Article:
Credit card debt can become a revolving door
By Ben Woolsey | Published: February 21, 2005
If you are in credit card debt, you can count yourself as belonging to a large fraternity of Americans.
Most people don't start out with a plan to get into credit card debt. Consumer debt creeps up on people without much notice. In fact, credit card debt is rather similar to those unwelcome holiday pounds that are so easy to put on but almost impossible to shed.
The Internet and airwaves are rife with credit card debt consolidation offers that hold out the promise to desperate victims of credit card debt of the prospect of becoming debt free. But, becoming debt free is a process that requires a complete change in attitude concerning how personal finances are handled. Those in credit card debt must form a new relationship with money to become debt free.
Credit card debt consolidation can be a good first step, if done properly. By taking revolving debt from several high-interest credit cards and moving it to one lower interest rate credit card, a person can save thousands of dollars per year in finance charges. Such 0 percent balance transfer offers are out there, but do require reasonably good credit to qualify.
For many people who find themselves buried in credit card debt with high interest rates, a balance transfer or debt consolidation loan only temporarily mitigates their financial trouble. If there is a chronic underlying problem that involves not being able to live within one's means, the specter of credit card debt will reappear down the road as sure as the sun rises in the east.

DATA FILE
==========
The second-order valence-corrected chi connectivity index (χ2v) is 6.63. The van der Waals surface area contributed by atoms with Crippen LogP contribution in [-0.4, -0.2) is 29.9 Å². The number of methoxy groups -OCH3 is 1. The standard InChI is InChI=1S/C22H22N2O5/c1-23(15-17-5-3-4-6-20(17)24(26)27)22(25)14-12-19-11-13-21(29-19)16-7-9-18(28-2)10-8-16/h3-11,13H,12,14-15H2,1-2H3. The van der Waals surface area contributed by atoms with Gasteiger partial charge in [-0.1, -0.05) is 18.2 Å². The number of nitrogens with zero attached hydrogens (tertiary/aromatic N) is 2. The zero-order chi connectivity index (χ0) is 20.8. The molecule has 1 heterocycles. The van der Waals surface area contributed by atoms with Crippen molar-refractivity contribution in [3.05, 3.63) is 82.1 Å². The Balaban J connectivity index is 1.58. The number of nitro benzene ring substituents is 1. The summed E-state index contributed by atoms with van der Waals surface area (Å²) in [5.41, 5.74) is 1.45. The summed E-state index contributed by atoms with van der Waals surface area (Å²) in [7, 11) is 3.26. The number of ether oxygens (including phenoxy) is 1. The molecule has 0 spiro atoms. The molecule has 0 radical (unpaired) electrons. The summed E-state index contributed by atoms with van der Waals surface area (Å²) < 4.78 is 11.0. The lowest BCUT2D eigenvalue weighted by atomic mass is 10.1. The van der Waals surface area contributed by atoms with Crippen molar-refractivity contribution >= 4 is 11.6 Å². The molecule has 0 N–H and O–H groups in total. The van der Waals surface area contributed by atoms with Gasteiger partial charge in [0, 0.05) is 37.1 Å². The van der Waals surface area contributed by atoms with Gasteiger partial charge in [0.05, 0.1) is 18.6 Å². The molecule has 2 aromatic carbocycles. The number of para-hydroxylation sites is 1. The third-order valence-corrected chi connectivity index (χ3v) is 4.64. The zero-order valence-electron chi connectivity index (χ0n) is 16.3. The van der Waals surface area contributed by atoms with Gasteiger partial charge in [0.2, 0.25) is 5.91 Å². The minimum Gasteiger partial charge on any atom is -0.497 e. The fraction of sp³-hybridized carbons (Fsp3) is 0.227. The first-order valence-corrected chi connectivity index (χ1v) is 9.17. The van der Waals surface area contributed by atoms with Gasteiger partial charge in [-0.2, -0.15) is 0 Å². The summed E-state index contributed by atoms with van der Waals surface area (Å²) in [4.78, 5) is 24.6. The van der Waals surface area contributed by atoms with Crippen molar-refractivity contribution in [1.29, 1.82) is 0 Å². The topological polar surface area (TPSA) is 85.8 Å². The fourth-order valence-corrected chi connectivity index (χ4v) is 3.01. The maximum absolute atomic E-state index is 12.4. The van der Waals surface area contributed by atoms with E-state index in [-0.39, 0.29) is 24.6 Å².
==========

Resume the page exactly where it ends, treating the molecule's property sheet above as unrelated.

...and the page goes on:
So how does one stop the revolving door of credit card debt? Probably the blest approach is to look at yourself in the mirror and decide once and for all to do something about the way you spend money. It's really just a matter of how you spend, where you spend and what you spend. Create a budget for the necessary things in life, as well as some small extravagances. Most people are surprised at how much money they waste each month when they track their cash and credit card spending.
While some debt consolidation experts recommend cutting up all credit cards, this is probably too extreme. A better approach is to keep one or two low-rate credit cards for emergencies. But the most important thing is to stop adding to the outstanding balances with new purchases. That way you can begin the long but necessary process of paying down the principal.
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